David Crystal's red alert
L.Gillam at surrey.ac.uk
Mon Nov 21 12:58:26 CET 2005
Did you attend WSIS also?
For some who may not have seen much coverage, this
article may be of interest:
Jefsey, I really don't see RFC3066 and its successors
being any match for Heads of State: perhaps you should
campaign to Huang Ju, and other such Heads, regarding
freedom of information (cited from the above):
"the Chinese vice premier Huang Ju told delegates that some online restrictions were needed to protect states, although China wanted to "guarantee freedom of speech". "
> -----Original Message-----
> From: ietf-languages-bounces at alvestrand.no
> [mailto:ietf-languages-bounces at alvestrand.no]On Behalf Of JFC (Jefsey)
> Sent: 20 November 2005 19:57
> To: Doug Ewell; ietf-languages at iana.org
> Subject: Re: David Crystal's red alert
> At 18:27 20/11/2005, Doug Ewell wrote:
> >JFC (Jefsey) Morfin <jefsey at jefsey dot com> wrote:
> >>Some of my positions better described.
> >Crystal's book, reviewed in this Yemen Observer article, argues that
> >(1) languages other than English will remain important and must be
> >preserved, and (2) the importance of regional variants of English is
> >growing rapidly and must be recognized.
> >Surely no group has demonstrated a stronger commitment to promoting
> >the use of minority languages and regional variants of English over
> >the Internet, by encouraging their accurate identification, than
> Dear Doug,
> We agree on the effort, and on the probable motivations of most of
> the members of this group. However when the author says "Among the
> reasons set out by Crystal for the death of languages are natural
> disasters, cultural assimilation and homogenization, displacement or
> decimation of indigenous communities, and socio-economic pressures",
> I would add the technico-economic pressures.
> The ietf-languages group is by essence where these pressures can be
> applied or blocked, as far as the leading technology is concerned. My
> fear, coming for a part of the real world which is not the one of
> most in here, are the perverse effects which happens in _every_ human
> effort. These perverse effects (which are not investigated) would
> make this effort to help these pressures and would support
> technically and culturally unjustified political or technical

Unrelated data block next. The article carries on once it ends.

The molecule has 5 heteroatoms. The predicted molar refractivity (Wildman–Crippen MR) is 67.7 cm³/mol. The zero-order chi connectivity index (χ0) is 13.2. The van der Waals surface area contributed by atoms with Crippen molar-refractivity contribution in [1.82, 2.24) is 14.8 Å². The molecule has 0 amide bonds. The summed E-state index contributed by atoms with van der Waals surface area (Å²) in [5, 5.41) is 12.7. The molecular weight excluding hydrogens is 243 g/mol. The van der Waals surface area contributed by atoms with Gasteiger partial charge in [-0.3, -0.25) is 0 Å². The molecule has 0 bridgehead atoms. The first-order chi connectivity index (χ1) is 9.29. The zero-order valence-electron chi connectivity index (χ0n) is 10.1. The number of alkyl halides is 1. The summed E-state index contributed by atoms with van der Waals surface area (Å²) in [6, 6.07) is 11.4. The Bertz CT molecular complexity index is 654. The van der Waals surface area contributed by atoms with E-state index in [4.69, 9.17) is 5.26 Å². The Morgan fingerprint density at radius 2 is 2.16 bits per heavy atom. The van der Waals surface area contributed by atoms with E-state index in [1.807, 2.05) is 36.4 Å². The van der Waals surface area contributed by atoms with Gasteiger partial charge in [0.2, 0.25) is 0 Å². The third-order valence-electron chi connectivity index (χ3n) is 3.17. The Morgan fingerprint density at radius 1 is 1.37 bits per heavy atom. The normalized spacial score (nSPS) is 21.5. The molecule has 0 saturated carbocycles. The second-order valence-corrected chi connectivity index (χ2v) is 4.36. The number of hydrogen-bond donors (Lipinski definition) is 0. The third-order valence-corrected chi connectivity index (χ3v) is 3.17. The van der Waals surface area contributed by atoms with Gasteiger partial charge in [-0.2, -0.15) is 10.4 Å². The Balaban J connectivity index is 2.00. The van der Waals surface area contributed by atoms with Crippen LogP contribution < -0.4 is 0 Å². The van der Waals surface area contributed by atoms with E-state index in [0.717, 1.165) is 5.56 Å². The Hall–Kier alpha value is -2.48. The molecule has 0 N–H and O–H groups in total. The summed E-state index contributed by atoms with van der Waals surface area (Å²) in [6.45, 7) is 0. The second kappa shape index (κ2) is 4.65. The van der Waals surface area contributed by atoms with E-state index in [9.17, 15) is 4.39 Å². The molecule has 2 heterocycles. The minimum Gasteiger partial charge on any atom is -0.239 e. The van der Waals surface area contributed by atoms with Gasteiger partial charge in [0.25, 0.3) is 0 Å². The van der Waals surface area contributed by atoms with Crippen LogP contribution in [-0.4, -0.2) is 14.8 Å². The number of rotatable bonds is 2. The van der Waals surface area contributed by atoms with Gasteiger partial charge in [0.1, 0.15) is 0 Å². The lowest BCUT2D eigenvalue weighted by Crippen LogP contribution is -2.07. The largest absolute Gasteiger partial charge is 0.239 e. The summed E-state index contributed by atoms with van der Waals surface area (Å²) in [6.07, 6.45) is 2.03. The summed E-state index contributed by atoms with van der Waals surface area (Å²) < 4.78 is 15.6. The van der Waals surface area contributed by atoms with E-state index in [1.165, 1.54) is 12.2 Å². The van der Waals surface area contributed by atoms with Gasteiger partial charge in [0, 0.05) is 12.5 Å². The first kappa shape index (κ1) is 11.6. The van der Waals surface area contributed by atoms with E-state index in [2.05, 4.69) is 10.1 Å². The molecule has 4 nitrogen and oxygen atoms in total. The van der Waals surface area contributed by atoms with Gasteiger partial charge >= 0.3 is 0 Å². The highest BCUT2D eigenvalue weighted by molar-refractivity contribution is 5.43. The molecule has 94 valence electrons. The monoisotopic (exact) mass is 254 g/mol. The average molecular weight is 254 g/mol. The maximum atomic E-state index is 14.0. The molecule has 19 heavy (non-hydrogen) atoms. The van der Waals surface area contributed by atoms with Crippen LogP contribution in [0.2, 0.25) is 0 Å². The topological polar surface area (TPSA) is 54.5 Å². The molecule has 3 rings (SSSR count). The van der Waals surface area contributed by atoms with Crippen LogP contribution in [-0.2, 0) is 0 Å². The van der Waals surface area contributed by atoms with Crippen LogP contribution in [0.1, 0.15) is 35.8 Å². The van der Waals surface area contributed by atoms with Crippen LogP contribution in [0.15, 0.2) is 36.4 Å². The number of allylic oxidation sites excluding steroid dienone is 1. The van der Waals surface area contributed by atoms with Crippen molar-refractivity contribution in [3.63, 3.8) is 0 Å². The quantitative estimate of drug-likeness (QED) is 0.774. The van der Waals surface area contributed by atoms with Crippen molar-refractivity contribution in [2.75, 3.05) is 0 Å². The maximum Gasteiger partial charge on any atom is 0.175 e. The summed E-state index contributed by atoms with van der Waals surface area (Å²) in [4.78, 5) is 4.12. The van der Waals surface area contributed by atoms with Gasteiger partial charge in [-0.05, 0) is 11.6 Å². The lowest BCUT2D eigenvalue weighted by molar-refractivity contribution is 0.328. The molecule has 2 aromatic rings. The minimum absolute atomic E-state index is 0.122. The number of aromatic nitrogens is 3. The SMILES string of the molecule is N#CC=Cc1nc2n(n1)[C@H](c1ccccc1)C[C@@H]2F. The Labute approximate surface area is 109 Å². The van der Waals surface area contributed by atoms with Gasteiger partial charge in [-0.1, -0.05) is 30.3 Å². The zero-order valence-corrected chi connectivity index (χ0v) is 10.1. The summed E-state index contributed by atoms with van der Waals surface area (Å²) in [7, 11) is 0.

> Doing a good job is a good thing. Doing a good job for an unethical
> cause, makes that job unethical and is a bad thing.
> Your own remark on "Guam" shows that you are not happy with the
> obligation to only respect RFC 3066. My position only goes a step
> further in term of security: I have no objection to _also_ support
> RFC 3066, I have no objection to even set-it up as a _default_. I
> have a very deep ethic concern at making it _exclusive_. This leads
> this group to twist reality and spoil a great and good job to _only_
> match it. I have a practical deep problem in having no way to
> non-conflictingly match other needs in term of modes, tones, styles,
> mediums, dates, sociolinguistic or trade entities, etc. etc.
> In this I share the "red alert". What happened in Tunis, for example,
> just after the UNESCO GA where the mood was different, gives me the
> bitter feeling of a Monroe split - in addition to the perfectly
> understandable and acceptable technical, political, economical and
> societal positions of the various sides.
> The "red alert" is for this group to make sure that its work (which
> will greatly extend with RFC 3066 bis if applied) has ethical
> effects. This is the same kind of moral concerns as the people of the
> Manhattan Project had. And I think the impact on the people of the
> world - through their language and cultures - is of the same
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> Ietf-languages at alvestrand.no
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